You're Included

C. Baxter Kruger: Theology of Paul Young's Book The Shack

Dr. Kruger uses William Young's book The Shack to discuss the triune God's love for all humanity.

(27.7 minutes)
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Biography:
C. Baxter Kruger

Dr. C. Baxter Kruger is the founder and the president of Perichoresis, Inc. and of Mediator Lures. He obtained his doctorate working with James Torrance in Aberdeen, Scotland. He is author of
     The Great Dance: The Christian Vision Revisited
     Jesus and the Undoing of Adam
     God Is For Us
     Across All Worlds: Jesus Inside Our Darkness
     The Shack Revisited

For a PDF of our all interviews with Dr. Kruger, click here.

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In Dr. Kruger's first interview, he and Mike Feazell discuss Jesus' role as the center of all things, and God's plan for our adoption before the foundation of the world.

In his second interview, they discuss how Jesus has united himself with us, that the starting place of the gospel is that we are already included, and it is our choice whether to acknowledge and live in that relationship.

We also have three interviews with William Paul Young, author of The Shack.

For a PDF of all the edited transcripts of our interviews with Dr. Kruger, click here.

JMF: Welcome to You’re Included. We’re talking with C. Baxter Kruger, founder and director of Perichoresis.org. Dr. Kruger is the author of The Great Dance – the Christian Vision Revisited, and Across All Worlds – Jesus Inside Our Darkness. His books and audio lectures are available at TheGreatDance.org. More than a year after this interview, The Shack Revisited: There Is More Going on Here Than You Ever Dared to Dream was published in October 2012.

Baxter, thanks for being with us.

CBK: Good to see you again, Mike.

JMF: Since you’ve been here last, you’ve been doing some traveling (among many other things) with Paul Young, author of The Shack, and giving some seminars with him. Could you tell us what’s going on?

CBK: The first time we met was with the Worldwide Church of God meeting in Virginia two and a half years ago, and we became friends and we started talking. The way we met was through Tim Brassell emailing Paul, and telling Paul that I had written the theology that goes with The Shack.

JMF: Tim, being one of our pastors.

CBK: One of your pastors in Portsmouth, Virginia. Then Paul picked up that phone and calls me. I’m like, “I can’t believe you’re calling me, I mean everybody in the world wants to talk to you.” But we talked and we became soulmates quickly as we realized we were on the same page. Then we started doing some seminars and things like that together, and we did a tour of Australia through our network – Perichoresis network down there, and we’ve done several seminars together. Recently, I’ve been asked to do more lectures on the “Theology of The Shack” or things like that. It just sort of evolved and happened, and it’s been beautiful. He’s a fantastic man. I love to spend time with him.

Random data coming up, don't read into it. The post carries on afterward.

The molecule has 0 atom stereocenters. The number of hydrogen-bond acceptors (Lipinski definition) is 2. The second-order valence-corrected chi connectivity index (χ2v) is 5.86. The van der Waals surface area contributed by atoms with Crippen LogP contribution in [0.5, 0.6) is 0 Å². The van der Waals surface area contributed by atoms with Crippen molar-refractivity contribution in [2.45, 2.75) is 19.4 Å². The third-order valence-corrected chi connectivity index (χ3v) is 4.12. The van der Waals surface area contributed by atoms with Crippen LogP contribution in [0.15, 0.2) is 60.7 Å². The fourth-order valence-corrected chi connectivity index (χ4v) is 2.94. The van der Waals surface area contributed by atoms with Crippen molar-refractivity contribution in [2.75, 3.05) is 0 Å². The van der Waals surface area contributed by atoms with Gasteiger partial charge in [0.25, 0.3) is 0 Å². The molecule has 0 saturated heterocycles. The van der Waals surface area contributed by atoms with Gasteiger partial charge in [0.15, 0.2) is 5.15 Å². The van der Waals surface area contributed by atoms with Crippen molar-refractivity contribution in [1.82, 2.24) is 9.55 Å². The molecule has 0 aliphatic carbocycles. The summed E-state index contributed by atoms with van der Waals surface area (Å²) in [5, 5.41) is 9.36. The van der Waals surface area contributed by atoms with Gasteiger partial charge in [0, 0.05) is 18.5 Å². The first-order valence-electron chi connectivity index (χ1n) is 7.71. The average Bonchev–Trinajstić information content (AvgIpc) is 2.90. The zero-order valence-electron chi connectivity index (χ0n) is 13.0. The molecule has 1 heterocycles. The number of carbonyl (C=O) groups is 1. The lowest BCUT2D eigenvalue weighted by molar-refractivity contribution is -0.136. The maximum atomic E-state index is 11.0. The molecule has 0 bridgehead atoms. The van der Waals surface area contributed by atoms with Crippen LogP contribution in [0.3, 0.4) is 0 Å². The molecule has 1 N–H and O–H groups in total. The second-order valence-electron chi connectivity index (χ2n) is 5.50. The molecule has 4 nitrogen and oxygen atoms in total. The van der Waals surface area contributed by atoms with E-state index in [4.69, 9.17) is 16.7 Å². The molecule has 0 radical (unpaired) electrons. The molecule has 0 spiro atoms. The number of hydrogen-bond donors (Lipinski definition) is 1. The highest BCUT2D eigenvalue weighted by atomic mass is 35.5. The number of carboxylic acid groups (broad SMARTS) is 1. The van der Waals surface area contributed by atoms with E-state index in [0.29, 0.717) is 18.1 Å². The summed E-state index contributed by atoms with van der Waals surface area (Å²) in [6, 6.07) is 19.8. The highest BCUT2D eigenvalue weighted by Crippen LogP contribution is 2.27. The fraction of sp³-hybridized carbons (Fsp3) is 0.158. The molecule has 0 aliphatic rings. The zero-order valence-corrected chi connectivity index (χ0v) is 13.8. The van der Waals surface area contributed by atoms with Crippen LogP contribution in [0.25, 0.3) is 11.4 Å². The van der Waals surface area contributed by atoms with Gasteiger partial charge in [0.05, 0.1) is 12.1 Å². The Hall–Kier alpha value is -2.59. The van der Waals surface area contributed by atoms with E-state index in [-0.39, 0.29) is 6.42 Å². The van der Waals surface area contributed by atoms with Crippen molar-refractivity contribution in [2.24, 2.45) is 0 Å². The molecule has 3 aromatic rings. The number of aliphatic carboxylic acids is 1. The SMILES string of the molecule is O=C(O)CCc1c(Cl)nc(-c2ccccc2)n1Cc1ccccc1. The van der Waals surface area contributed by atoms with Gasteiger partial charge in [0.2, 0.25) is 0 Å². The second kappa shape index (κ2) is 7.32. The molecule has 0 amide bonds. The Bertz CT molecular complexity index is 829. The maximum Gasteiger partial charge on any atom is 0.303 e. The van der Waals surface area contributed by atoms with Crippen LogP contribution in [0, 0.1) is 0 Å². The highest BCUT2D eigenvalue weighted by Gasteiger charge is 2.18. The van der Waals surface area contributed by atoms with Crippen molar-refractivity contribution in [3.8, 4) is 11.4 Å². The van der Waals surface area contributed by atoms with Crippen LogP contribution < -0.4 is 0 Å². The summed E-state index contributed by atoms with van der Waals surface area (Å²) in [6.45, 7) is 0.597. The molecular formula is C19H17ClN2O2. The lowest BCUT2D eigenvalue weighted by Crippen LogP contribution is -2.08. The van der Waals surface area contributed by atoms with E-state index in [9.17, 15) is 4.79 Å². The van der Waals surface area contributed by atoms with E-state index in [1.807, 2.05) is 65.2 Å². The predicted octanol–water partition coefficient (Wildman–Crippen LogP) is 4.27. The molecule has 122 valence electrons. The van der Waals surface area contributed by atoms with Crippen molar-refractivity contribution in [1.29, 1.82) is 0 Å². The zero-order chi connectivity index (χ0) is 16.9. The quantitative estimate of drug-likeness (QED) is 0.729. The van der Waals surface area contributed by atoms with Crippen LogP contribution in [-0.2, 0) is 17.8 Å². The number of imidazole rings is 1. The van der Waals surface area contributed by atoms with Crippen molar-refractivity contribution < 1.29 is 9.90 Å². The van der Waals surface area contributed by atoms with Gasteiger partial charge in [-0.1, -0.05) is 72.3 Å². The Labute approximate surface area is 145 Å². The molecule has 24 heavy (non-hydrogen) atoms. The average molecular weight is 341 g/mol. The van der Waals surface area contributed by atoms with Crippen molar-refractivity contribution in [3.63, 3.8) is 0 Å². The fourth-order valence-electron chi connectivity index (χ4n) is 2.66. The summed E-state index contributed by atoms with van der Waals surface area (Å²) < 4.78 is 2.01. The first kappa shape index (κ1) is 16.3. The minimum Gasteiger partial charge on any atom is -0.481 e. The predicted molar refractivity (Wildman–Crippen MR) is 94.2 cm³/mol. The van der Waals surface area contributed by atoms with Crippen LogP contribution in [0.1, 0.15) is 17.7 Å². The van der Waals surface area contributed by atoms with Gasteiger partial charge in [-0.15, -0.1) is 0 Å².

JMF: We’ve had Paul on our program and talked about The Shack and some of the concepts of God that are so earth-shaking for many people who read it. People either love it, or they hate it. How do you account for that?

CBK: I think the scene where Papa comes out and embraces Mackenzie Allen Phillips and the way it’s set up, I think that right across the Western world, we all have two different Gods. One is the God of our constructs in our mind, and the other is the God that we know in the depths of our soul. This God here [in the heart] is the Father, Son, and Spirit, and love and grace and goodness. And this God here [in the heart] that we know loves us more than we love our own kids.

But that does not fit the theological constructs that we’ve been hearing – the doctrine of Atonement fights against this view, this knowing of God. When that scene happens in The Shack… Actually, Mackenzie Allen Phillips goes to the shack three times. The first time was to find the remains of his daughter. The second time he goes to meet Papa, but the Western God is what he is thinking was going to happen, and that God never shows up. He ends up shaking his fist in that scene and says, “I hate you and that’s it, done, not doing that.” That’s the whole Western legalistic ogre God who watches us from a distance, more interested in whether we keep rules and relationship, and then he leaves and he rejects that God. “I don’t want anything else to do with that.”

He walks back to the Jeep and the whole world changes. He goes back and again he raises his fist. It’s to knock on the door and he doesn’t even get to knock – the door flies open and there’s Papa and lifts him off the ground. That scene speaks right here [the heart] to everybody on the planet. They know somewhere in here, that’s the truth about God.